Slowly, the night picks up speed. The floor of the cafeteria becomes steadily crowded and almost everyone complains about the DJ, a baby-faced white guy in his early thirties, with his hair jelled to a crisp, a hairy chin, soul patch, and a pressed dress shirt, unbuttoned a little too far. He plays R&B and hip-hop from the early 90s, obscure remixes, and awkward modern rock songs. A revolt is eminent. During yet another unfamiliar song, the DJ stops the song and brusquely barks into his microphone, “Alright! Someone just threw something at my head! If anyone throws anything again, this dance is over!” Students laugh through the entire speech.

Eventually, things get better. Dancing spreads throughout the room, and the entire population has physically shifted to the dark half of the cafeteria, like vampires poisoned by the light. Students smile wide as they awkwardly dance much too close to one another. Teachers laugh and some step in to enforce dancing rules and regulations. The majority of the attendees stay until the end. If anything, the energy continues a steady growth until the DJ announces that time is up and the dance is over. Many students boo the announcement and plead for more music. Some beg for it.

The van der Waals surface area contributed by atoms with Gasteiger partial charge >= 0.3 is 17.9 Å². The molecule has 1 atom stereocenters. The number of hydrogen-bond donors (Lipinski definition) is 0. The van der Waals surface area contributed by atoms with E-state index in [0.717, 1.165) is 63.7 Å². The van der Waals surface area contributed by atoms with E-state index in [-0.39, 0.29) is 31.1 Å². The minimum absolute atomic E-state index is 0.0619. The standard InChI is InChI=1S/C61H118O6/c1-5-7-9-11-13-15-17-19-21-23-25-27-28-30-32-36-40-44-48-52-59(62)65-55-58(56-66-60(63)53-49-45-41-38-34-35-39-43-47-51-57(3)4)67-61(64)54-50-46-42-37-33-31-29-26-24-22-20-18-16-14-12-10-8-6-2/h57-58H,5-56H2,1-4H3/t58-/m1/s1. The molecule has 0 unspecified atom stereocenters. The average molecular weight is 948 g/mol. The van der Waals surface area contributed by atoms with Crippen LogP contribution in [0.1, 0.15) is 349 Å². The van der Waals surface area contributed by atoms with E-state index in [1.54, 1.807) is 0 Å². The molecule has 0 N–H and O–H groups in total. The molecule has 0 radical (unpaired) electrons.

The lights come on to reveal sweaty shirts, ties undone, meticulously coiffed hair fallen on foreheads, and much more hand holding than took place just hours before. By the end of the night, I realize that although a high school dance is nothing like what I might consider a good time, the feeling in the muggy cafeteria is nearly unanimous. Feet hurt and the air is stifling, but everyone is smiling.

As I lean on the heavy door and push my way outside, I’m met with crisp and dry Fall air and a parking lot full of parents waiting for their kids to get in the car so they can finally go home. I make contact with several of the wide eyes that surround me. Students ignore car horns. Girls teeter precariously on high heels and guys either stick together or look sheepishly at the concrete with their hands in their pockets, waiting for whatever comes next. Regardless of the context, I know the feeling they are fighting. No matter how trivial the night’s events, they soak it in and hope it never ends.

Tuesday, October 21, 2008

Stocking Up On Sick Days.

Most of my autumns are sustained by Nyquil, Sudafed, Ibuprofen, vegetable beef soup, and peppermint tea. Although I cherish Fall—its colors, scarves, and general crispness (like the first time you see your breath in the air)—my sinuses get thrown on the seasonal altar every year. And year after year, as my throat goes raw and my skull swells, I breathe a sigh of relief. There’s such a palpable comfort that resides in this season. Fall is the season of change—new sweaters and a new box of crayons. A new football season and a new school year. But the same old head cold.